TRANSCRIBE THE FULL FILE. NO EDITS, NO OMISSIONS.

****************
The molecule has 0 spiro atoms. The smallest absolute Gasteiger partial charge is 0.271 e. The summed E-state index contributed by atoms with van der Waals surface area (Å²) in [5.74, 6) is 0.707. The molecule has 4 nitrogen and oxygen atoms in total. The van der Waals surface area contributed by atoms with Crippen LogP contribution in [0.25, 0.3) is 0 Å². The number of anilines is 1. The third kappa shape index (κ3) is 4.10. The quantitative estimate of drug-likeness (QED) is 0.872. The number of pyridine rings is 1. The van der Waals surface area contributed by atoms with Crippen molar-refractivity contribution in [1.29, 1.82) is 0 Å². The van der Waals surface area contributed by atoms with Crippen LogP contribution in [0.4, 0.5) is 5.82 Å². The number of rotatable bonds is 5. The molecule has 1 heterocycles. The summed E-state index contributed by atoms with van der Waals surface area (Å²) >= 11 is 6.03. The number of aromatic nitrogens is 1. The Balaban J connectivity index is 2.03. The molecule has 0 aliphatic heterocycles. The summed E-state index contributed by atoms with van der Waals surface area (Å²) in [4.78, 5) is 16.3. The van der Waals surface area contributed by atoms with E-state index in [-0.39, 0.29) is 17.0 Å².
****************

The molecule has 0 spiro atoms. The smallest absolute Gasteiger partial charge is 0.271 e. The summed E-state index contributed by atoms with van der Waals surface area (Å²) in [5.74, 6) is 0.707. The molecule has 4 nitrogen and oxygen atoms in total. The van der Waals surface area contributed by atoms with Crippen LogP contribution in [0.25, 0.3) is 0 Å². The number of anilines is 1. The third kappa shape index (κ3) is 4.10. The quantitative estimate of drug-likeness (QED) is 0.872. The number of pyridine rings is 1. The van der Waals surface area contributed by atoms with Crippen molar-refractivity contribution in [1.29, 1.82) is 0 Å². The van der Waals surface area contributed by atoms with Crippen LogP contribution in [0.4, 0.5) is 5.82 Å². The number of rotatable bonds is 5. The molecule has 1 heterocycles. The summed E-state index contributed by atoms with van der Waals surface area (Å²) >= 11 is 6.03. The number of aromatic nitrogens is 1. The Balaban J connectivity index is 2.03. The molecule has 0 aliphatic heterocycles. The summed E-state index contributed by atoms with van der Waals surface area (Å²) in [4.78, 5) is 16.3. The van der Waals surface area contributed by atoms with E-state index in [-0.39, 0.29) is 17.0 Å².